Now, working with researchers in the laboratory of Karen Aboody, M.D., an associate professor in the Department of Neurosciences and the Division of Neurosurgery, Berlin and his colleagues believe they’ve found a method of delivering blasts of thermal ablation directly to tumor sites, using tiny gold rods embedded in neural stem cells.
Faced with the knowledge that she carries a gene mutation that drastically increases her risk of breast and ovarian cancer, Angelina Jolie chose to have her breasts removed. She shared her story earlier this week in a frank New York Times op-ed that underscores the difficult choice faced by women who have the mutation.
In revealing her story, Jolie called attention to the fact that women with BRCA1 or BRCA2 gene mutations are roughly five times more likely to develop breast cancer than women without such a mutation.
Most women with cancer do not carry one of the gene mutations, and the mutations account for only a small percentage of cancers. About 5 to 10 percent of all breast cancers are associated with a BRCA mutation, and only women with a specific family history need to consider testing for BRCA mutations, experts say.
“One of the wonderful things about health care reform is women are not being treated as one homogeneous population,” Mortimer said. “Instead, it’s based on assessing each woman for her risk … Knowing your risk is what’s important.”
The description is simple: Blood and marrow stem cell transplants replace a person’s faulty stem cells with healthy ones.
The reality is complex: High doses of chemotherapy and radiation must be used to destroy the disease and “make room” for the new, nondiseased stem cells. The immune system is then essentially kick-started to start producing healthy cells on its own.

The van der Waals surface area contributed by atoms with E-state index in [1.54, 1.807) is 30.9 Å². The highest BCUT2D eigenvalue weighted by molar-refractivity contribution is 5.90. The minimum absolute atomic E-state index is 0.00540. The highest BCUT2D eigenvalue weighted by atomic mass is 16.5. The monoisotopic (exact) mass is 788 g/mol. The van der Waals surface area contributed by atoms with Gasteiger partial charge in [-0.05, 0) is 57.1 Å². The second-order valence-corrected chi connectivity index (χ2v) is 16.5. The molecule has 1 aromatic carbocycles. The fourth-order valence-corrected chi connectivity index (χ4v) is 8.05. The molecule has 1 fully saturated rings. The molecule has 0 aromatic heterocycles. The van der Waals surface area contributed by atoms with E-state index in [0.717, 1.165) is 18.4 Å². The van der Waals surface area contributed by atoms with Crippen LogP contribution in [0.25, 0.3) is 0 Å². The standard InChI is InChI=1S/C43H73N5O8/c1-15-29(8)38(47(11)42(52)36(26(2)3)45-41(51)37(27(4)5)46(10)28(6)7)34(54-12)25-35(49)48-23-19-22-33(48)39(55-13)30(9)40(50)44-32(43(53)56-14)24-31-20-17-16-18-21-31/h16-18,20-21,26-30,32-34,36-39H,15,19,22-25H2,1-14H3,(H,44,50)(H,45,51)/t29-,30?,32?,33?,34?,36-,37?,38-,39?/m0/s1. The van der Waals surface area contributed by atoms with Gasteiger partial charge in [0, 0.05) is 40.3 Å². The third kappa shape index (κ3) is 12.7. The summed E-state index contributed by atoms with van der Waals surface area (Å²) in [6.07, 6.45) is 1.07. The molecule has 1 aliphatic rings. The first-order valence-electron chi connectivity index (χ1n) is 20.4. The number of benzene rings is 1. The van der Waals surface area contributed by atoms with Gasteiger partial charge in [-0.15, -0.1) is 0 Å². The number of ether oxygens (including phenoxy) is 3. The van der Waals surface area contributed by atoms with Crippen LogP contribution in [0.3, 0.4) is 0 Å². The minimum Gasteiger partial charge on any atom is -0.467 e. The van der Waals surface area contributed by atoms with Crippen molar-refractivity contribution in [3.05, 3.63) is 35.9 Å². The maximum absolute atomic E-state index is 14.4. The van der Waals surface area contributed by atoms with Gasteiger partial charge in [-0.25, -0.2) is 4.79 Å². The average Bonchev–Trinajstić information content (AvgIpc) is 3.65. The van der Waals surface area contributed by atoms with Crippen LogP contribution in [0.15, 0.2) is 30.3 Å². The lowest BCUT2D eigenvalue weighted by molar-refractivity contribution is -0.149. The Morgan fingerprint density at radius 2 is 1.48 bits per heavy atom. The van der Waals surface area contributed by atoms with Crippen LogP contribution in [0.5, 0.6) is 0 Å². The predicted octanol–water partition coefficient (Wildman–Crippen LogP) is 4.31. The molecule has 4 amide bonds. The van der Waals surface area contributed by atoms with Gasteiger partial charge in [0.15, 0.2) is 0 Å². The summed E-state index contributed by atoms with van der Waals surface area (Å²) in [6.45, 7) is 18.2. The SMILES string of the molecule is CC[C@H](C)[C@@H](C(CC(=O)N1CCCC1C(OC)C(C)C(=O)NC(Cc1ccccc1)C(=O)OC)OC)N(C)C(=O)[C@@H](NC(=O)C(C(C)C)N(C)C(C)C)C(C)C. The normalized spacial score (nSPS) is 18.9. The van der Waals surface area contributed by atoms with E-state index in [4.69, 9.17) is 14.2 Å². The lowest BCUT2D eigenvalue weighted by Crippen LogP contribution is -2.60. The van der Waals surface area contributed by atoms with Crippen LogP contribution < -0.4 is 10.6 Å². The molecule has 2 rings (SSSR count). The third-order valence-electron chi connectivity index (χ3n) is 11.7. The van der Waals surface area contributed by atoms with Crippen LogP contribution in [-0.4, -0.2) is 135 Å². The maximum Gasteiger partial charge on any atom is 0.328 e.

City of Hope’s numbers belie both: Physicians here have performed more than 11,000 blood and marrow stem cell transplants. Based on a 2012 report from the Center for International Blood and Marrow Transplant Research, City of Hope is the only transplant program in the country to achieve eight consecutive reporting years of “over performance” in one-year overall patient survival.
Perhaps only those who have been there – and back – can truly understand the significance of this achievement; what’s it’s like to have gotten another chance at life, to have survived not just a life-threatening cancer but the ordeal of the transplant itself. So, once a year, they get a chance to celebrate with the only others who come close to understanding – their transplant doctors, nurses and caregivers. Continue reading “Survivors, stem cell transplants – and a reason to celebrate” »
In many ways, stress and diabetes feed off one another in a vicious cycle. Research has shown that stress — particularly chronic stress — leads diabetics to make poor lifestyle choices. It also causes their bodies to release hormones that can destabilize blood sugar levels.